Style and Scent: Designers as Testimonials

The link between fashion and perfumes is tight and long-dated. Since the beginning of the century, designers have pulled the production of fragrances alongside their clothing and accessory lines, and nowadays they have incredible economic importance, sometimes even sustaining the sales volume of the whole brand. Their importance is shown in the adv campaigns, which sometimes place the designer himself on stage to promote the fragrance. The forerunner of this was Yves Saint Laurent. In 1971, he decided to use himself as a testimonial for his first fragrance, eau d’homme: the shoot of him naked, directly looking into the camera, by photographer Jeanloup Sieff, is almost legendary. The intention of YSL was to shake and shock the public at the beginning of the seventies, with an image both powerful and unexpected. In turn, instead of merely promoting a fragrance, he presented himself. In a moment, the shy designer became a symbol of the lure for transgression that was in the air at the beginning of the seventies and together with him, the perfume he was fostering became the scent associated with that crave.

Since 1971, designers have been protagonists of campaigns for their own clothing lines, putting as much of themselves in the name of the brand, as in its public image; Vivienne Westwood was the first, and after her, many others. However, with fragrances the situation is different: the perfume is something designers do not ‘design’ personally, but it is a communicative tool as immediate as it is inconsistent, and has to sum up the philosophy of their brand in a scent. After YSL, many other designers have put their persona on stage to promote their fragrances; among them, Tom Ford, Marc Jacobs and Giorgio Armani, all of them communicating something of themselves in the photos: sensuality for Ford, racy playfulness for Jacobs, rigorous refinement for Armani. Advertising campaigns are primary made to sell something physical. Together with the product, campaigns are shaped to make the product the most desirable, adding elements, telling a story, and inevitably selling something more than the product itself. So, the real question here is: what are designers really selling, putting their faces of the billboards?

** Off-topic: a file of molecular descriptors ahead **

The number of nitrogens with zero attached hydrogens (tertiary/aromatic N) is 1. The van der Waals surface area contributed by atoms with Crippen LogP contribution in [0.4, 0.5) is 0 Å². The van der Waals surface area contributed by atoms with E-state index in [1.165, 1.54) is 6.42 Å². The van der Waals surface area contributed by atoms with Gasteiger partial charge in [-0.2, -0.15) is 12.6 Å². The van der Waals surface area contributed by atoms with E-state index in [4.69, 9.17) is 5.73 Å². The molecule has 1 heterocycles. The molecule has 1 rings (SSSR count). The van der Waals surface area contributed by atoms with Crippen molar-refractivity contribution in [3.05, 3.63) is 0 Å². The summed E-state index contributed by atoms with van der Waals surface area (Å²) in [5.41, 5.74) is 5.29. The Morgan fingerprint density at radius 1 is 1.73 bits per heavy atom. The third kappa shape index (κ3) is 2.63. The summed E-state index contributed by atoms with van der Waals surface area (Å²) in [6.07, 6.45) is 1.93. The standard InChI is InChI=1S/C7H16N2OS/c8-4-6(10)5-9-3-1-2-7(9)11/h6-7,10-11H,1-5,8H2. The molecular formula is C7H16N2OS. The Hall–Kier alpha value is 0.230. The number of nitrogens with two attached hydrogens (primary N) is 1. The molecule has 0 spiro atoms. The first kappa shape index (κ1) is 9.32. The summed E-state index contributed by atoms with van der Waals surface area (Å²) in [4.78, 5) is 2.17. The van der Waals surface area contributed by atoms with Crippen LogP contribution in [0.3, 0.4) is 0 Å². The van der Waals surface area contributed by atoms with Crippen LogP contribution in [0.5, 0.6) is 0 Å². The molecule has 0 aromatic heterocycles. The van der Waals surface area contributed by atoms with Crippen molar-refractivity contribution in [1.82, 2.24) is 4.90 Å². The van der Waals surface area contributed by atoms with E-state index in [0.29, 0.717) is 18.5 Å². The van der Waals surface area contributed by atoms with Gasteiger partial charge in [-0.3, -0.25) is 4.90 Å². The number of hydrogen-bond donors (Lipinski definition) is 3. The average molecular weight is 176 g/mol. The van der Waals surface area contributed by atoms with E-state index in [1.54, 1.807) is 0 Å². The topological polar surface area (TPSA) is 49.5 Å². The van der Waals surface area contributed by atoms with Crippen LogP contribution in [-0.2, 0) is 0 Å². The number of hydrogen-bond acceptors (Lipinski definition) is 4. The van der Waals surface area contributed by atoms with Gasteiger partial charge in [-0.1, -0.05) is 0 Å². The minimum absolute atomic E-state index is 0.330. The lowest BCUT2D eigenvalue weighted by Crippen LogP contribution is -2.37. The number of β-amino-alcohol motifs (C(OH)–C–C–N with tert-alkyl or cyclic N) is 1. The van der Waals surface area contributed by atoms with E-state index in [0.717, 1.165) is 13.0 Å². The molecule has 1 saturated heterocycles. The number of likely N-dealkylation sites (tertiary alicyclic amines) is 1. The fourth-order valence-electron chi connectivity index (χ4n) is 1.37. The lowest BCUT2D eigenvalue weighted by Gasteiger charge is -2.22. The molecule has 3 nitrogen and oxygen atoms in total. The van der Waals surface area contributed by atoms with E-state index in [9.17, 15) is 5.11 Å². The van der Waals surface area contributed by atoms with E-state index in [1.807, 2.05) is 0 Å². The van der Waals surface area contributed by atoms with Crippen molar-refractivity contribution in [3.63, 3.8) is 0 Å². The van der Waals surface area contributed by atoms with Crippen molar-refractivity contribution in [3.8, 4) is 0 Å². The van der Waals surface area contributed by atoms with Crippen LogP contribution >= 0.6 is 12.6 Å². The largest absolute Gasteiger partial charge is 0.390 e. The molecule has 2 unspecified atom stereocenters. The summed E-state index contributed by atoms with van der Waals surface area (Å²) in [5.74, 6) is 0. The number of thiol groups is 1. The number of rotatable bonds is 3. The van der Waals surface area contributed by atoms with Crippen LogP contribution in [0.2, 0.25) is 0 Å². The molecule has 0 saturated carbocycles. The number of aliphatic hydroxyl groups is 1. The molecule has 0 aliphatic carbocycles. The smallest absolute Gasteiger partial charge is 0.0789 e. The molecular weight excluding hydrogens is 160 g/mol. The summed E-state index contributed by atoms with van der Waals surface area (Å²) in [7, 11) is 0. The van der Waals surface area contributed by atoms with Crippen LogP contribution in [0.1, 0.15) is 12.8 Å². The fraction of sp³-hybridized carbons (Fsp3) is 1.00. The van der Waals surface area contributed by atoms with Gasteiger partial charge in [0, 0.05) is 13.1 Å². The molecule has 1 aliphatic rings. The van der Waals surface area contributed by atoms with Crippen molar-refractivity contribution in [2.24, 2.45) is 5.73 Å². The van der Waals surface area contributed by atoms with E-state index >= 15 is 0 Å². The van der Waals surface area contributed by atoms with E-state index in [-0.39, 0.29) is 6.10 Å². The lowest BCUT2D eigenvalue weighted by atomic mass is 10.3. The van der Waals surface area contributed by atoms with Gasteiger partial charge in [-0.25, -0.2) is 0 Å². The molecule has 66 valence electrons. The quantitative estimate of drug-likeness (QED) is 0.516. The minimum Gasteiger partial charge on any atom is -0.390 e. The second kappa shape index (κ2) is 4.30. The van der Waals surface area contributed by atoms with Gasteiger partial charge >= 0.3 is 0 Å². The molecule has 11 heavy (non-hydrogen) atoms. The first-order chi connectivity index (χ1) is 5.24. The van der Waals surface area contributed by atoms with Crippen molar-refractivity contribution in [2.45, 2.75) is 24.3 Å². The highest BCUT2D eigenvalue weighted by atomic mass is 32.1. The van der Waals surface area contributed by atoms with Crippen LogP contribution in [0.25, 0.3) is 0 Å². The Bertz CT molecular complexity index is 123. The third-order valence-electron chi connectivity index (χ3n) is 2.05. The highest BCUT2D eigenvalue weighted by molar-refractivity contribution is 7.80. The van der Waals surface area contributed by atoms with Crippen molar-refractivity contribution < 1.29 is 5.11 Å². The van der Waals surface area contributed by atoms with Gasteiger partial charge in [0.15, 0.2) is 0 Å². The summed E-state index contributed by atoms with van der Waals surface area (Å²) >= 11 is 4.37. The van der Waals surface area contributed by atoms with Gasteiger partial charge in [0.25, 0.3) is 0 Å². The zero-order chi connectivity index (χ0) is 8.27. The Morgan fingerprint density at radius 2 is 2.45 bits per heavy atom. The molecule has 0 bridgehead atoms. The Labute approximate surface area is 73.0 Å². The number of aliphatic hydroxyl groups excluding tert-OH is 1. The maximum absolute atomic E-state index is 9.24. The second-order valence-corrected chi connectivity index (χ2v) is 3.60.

Becoming ambassadors of their own philosophy and work, and the world they think about while designing clothes, they actually ‘sell’ themselves. It is a matter of identity, captured in the ethereal qualities of the combination of many components. Mr. Armani, for example, referred to his perfume as ‘My style in a box’, so it was a natural move for him to put his own image in the adv. Italian sociologist Alberto Abruzzese said the testimonial is not informative, but attractive and seductive; however, the kind of seduction these men have put in their campaigns informs of their private lives, their tastes and choices. It makes the designer in contact with the widest public, because everyone can easily step inside a perfumery and try the scent on, get the feeling of the perfume on the skin, and virtually enter in the world of a design house. The reasons of this kind of choice, which is primarily aesthetic, are numerous: branding, sales and – why not? – a good dose of narcissism; but again, they all have to do with a project. To design something means having a clear idea of the place, the world, in which these designs fit. It is about establishing a certain style coming from an idea, a reflection, a thought; which, ironically, has the same consistency of a scent.

Marta Franceschini